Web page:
Dennis: ?She had nothing to lose by being honest but the way she chose to behave has caused a severe drop in readers of her books.?

Karin: Yes, that?s true!!! The risk is that she looses in respectability on this!! Yes, that people doubt her ideas and beliefs too!! So I wonder if there is something self-destructive involved? Of destroying what she so passionately has tried to tell the world for almost 30 years??

And the last book that as translated to Swedish was ?Paths of Life?? I have wondered over this. But it can have something to do with rends and tendencies in therapy here? People have read her books and sought therapy nd the therapists haven?t been able to help their clients with their insights or provide the therapy people has wanted after reading Miller?s books and this has been taken as Millers ideas are wrong and dangerous?
Not that there is something wrong with the help in itself??

The third and last therapist I had, a psychologist, said after a while: ?Haven?t we spoken enough of childhood now??!!?

Dennis: ?Karin, you mention several times projections and it's good that you are aware of these. For me re-directing frustrations and anger towards my parents, helped me feel the pain. And the more pain I felt, the less repressed I became. But we often re-create the struggle instead, seek out people who frustrate us, don't listen to us, ignore us, so we can act out again our pain.?

Karin: Yes, I think you are right. But I think projections aren?t avoidable, least in those circumstances, and then you have to deal with them in some way (maybe extremely difficult though). And yes, we are often stuck with those people and drawn to them? To realize and admit that?

What I reacted on at ourchildhood was that there were people there who had been members almost since the start and to me (then) it felt as they hadn?t come anywhere? As if this place had become a safe place? Not really led to autonomy? I reacted with astonishment and a dropped cheek?

And that about Gestalt-therapy: yes, it?s quite manipulative?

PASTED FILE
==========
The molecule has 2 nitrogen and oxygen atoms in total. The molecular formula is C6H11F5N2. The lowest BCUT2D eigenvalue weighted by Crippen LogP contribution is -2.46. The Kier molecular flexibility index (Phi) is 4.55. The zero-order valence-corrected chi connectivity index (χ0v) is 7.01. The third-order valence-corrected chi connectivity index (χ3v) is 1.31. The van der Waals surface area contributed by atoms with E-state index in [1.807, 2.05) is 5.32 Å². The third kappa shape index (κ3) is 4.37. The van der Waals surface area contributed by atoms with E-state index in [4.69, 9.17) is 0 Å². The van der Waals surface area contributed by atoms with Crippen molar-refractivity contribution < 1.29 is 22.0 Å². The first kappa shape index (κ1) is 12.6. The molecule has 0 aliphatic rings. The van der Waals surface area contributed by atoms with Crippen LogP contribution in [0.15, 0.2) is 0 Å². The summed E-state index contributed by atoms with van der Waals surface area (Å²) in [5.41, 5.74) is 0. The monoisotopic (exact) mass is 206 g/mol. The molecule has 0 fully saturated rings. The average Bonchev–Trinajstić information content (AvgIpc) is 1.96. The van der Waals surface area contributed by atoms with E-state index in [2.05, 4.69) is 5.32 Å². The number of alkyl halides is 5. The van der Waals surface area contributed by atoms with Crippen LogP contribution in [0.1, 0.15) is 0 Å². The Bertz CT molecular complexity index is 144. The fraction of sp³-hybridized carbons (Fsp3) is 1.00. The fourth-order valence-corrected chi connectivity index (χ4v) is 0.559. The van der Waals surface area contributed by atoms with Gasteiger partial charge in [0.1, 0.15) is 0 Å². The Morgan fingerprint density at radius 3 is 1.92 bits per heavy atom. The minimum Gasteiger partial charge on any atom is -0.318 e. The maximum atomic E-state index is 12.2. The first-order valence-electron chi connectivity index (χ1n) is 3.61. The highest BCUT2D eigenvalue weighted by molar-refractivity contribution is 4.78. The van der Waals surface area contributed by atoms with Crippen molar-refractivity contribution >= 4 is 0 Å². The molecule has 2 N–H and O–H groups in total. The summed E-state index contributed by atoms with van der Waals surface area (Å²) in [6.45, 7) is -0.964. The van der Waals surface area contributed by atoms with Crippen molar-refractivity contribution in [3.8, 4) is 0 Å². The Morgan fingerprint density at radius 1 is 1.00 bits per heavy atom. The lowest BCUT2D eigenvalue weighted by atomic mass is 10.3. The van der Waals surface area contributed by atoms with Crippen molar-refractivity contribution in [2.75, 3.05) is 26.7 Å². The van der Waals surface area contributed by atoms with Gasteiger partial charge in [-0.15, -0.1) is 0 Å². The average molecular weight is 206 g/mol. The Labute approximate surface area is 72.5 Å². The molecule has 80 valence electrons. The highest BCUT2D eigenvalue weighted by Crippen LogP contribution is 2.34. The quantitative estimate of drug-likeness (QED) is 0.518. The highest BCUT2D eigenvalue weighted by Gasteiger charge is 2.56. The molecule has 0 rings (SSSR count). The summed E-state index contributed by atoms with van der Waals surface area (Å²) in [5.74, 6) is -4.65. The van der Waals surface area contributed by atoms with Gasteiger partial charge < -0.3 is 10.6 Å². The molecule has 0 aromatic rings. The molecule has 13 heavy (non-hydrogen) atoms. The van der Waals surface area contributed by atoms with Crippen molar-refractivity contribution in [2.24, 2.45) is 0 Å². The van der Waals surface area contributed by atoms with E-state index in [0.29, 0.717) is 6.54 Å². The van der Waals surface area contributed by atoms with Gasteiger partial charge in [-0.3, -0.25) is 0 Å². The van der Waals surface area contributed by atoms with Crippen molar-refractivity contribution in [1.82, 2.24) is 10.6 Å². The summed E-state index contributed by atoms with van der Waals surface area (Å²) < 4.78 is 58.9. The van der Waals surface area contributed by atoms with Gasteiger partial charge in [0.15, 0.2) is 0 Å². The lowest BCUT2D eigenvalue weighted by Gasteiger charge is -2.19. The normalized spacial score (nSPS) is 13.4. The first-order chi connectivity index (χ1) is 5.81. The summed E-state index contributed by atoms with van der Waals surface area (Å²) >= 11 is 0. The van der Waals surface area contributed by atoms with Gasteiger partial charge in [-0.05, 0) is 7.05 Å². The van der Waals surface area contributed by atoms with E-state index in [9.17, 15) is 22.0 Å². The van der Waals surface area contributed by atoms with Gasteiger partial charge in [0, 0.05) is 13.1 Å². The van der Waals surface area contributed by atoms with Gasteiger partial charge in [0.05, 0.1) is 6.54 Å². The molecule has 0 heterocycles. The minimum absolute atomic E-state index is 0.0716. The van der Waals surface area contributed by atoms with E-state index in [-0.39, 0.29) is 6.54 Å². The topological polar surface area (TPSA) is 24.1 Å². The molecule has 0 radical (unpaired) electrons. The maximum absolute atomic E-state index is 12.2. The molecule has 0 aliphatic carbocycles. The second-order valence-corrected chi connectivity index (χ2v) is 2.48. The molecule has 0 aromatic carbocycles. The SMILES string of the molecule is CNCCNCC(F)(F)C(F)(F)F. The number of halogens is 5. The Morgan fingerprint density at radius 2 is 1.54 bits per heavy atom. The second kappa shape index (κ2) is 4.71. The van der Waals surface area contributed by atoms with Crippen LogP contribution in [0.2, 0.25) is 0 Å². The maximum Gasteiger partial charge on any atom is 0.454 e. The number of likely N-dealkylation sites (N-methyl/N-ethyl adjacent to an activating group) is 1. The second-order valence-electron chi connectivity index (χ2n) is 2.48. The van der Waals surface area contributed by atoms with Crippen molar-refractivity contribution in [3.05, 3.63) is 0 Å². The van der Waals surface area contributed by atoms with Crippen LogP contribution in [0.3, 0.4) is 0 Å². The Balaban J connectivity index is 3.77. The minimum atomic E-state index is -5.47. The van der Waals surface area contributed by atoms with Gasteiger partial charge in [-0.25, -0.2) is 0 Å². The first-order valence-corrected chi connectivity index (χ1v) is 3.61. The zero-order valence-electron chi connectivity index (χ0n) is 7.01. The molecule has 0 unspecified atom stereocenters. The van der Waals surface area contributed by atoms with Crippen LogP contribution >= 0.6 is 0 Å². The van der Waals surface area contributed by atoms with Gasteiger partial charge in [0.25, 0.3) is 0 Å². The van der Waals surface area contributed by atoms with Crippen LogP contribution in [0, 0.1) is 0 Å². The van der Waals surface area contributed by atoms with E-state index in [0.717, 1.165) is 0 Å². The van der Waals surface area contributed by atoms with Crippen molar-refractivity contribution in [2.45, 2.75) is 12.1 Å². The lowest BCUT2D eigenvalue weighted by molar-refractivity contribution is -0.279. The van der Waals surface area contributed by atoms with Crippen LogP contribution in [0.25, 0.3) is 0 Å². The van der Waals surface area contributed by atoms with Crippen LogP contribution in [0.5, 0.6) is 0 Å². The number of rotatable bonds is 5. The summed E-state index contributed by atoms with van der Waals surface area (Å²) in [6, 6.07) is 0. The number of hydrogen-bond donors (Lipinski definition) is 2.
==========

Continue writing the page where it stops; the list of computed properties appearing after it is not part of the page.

Dennis: ?Could you explain a bit more what you mean with this paragraph. For me psychiatry and Gestalt is so much filled with poison that I wouldn't take any advice from them. But saying to a person something about him or herself, is an expression as well. What's the difference between thinking it and saying it? Or can we bring this back to: thou shall not question your parent??

Karin: How shall I put this? I am not sure I am entirely clear over something I feel here?

But I think this is true, especially in situations when there are a lot of emotions involved. I can see a picture of how people can end up standing there shouting at each others: ?You are?!!!? ?And I think you are?!!!?

That the strength in ones feelings has to do with something in the past? But then you should get an opportunity too to explore what this is about, especially in a therapy and it has be dealt wit on a forum like ourchildhood (maybe not all agree, people come with a lot of different expectations to a forum like this?)!!! Which you often don?t get help with in Gestalt. Instead you are learnt to cope with the help of a lot of strategies. They are afraid people will go mad if they try to go deeper??? The only option or solution is to learn coping strategies??

What I felt in psychodynamic therapy (the one with the psychiatrist and psychotherapist, and later in a Gestalt-group and at last with a psychologist) is that one is treated as one is dull I a way (as I probably was treated by my dad). As if one couldn?t talk openly about the possible roots to ones problems? Or (I am trying to express something I just feel again) as one wasn?t a thinking, honestly reflecting human being?

My first therapist didn?t want to listen to what I had read (Miller and Stettbacher). He said

?I am not Stettbacher!!?

I dropped my cheek and thought for myself, astonished: ?No, I haven?t said that. Haven?t thought that! I am not sure I want you to be ? or do I want that???

Later he suddenly said: ?This isn?t Gestalt-therapy!!?

I dropped my cheek again and thought for myself (once again): ?But I haven?t even mentioned Gestalt, and by the way, I don?t know what it is. I haven?t read about it either!!?

And later when I HAD been in Gestalt-therapy (a group meeting four weekends during a space of almost 6 months) I established with astonishment and irony (and anger?) that he didn?t know, so psychiatrist he was, what Gestalt is!!?

What about discussing my thoughts and feelings around what I had read (Even if what I had read was rubbish). Treated as I was dull! Exploring if there was some substance in what I had read and my thoughts and reactions to this? Tapped on my head!! Maybe this had to do with him (only???), was insecurity? A low self-esteem? Despite his prestigious education!!

Things that had with him to do entirely?? And his experiences in turn with a parent maybe?? A parent that refused to listen to him once, how intelligently he even resonated, or the more intelligent he resonated? I don?t know?

Now using his position to be on top in a way, even if this wasn?t conscious?

And later in the Gestalt-group when we did a lot of exercises I suddenly wondered: But why are we doing all those things? Why not talk about what it is about? Or haven?t I understood anything?? As good children we did all these exercises. A sigh?